Professor K. Linnet stepped back from the microscope on the table, and removed his mask and left the lab. He left his papers out on the desk, Dr. Jameson would be in later and he would need them.
Now, though, it was time to go home -- and -- time for some coffee.
He’d been working on this project for the last 20 years, and he was finally getting somewhere. Just one more day and it would be done, finished and completed. He’d have done it.
He dropped his white coat into one of the boxes by the door. He knew it would be cleaned and ironed by tomorrow. How, he wasn’t sure. Maybe there was more than one coat? But he didn’t have to think about any of that, the coats came back clean and that was all that mattered.
He signed out at the desk and crossed the road to the cafe opposite. As he drank his coffee he thought about his family. His wife, the beautiful Padma, his little lotus flower. His 16 year old son Amria, who was planning on going to university early to study molecular science.
He finished his coffee and left the cafe. He stopped at a stall selling flowers, and picked out a bunch of yellow roses with petals tipped with crimson. He always thought they looked like they’d been dipped in blood, but they were Padma’s favourite.
As he waited for the train, he thought he saw Dr Jameson. He shook his head, Jameson wasn’t supposed to here for another hour. But later, as he was walking the last stretch home he caught sight of him again.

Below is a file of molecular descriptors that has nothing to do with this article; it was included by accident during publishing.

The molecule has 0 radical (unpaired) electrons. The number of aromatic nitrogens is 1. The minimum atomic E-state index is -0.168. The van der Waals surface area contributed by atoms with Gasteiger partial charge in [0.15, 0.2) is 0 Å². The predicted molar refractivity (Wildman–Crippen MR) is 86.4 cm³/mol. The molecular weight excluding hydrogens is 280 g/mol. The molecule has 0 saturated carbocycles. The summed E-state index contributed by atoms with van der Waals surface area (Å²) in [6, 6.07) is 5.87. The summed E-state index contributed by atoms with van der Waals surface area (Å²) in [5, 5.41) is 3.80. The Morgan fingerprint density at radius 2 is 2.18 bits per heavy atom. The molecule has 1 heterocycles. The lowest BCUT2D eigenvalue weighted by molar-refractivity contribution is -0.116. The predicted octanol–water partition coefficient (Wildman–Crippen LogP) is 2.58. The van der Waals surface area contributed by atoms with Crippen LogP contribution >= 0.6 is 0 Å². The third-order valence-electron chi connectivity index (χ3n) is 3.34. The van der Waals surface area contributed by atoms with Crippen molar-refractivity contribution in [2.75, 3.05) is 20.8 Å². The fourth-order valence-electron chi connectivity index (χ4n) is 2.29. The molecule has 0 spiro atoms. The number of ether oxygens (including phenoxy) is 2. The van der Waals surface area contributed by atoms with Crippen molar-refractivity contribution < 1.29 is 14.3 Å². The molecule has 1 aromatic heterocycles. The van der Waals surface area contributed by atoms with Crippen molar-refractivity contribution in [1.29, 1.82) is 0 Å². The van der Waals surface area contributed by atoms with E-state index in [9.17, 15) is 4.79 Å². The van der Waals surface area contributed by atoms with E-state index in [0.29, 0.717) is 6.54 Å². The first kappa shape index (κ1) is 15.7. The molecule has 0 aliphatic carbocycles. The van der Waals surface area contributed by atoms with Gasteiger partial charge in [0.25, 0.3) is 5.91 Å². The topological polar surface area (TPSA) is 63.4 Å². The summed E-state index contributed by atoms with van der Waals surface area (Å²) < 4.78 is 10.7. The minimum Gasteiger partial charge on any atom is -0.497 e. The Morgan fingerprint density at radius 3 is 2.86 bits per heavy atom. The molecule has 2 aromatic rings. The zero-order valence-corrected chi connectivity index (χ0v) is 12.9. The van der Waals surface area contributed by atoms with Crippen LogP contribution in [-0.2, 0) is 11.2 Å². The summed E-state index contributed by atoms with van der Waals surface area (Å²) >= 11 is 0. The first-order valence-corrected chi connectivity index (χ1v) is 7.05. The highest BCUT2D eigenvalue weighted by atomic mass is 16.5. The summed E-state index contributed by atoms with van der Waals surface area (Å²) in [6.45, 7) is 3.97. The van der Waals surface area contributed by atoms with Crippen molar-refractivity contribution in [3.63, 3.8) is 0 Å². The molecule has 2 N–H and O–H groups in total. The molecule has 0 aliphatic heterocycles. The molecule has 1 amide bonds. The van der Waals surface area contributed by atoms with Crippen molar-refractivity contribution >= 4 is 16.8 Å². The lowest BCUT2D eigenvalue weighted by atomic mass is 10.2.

“Dr? Dr Jameson? Is that you?” he called out.
The man looked round, the shadows hiding his face, and stepped into a side street. Linnet followed him down one, and then another street and then down an alleyway. The alley was a dead end, finishing close to the Slums.
“Jameson? It is you, isn’t it?”
The man turned around and smiled. Not a nice smile.
“Yes, that’s me. Can I help you? No.”
He raised his hand and aimed a gun at Linnet’s head.
He smiled and pulled the trigger.
The last thing Linnet thought was how he would never be able to give Padma the roses he’d bought for her. Before his body crumpled, and the roses fell from his now limp hands.
“I’m sorry I had to do that, Professor, but this project has to be under my name only. There’s no room for two and it has to be me, and the only way I can be certain is by killing you.
“Farewell, I’ll see you in the afterlife. Maybe.”
He laughed maliciously as he stepped over the body of the dead professor, his feet crushing a bed of fallen flowers.
A deathbed of roses.
Roses changing colour as they slowly began to soak up the lifeblood of one of the greatest scientist in the history of mankind.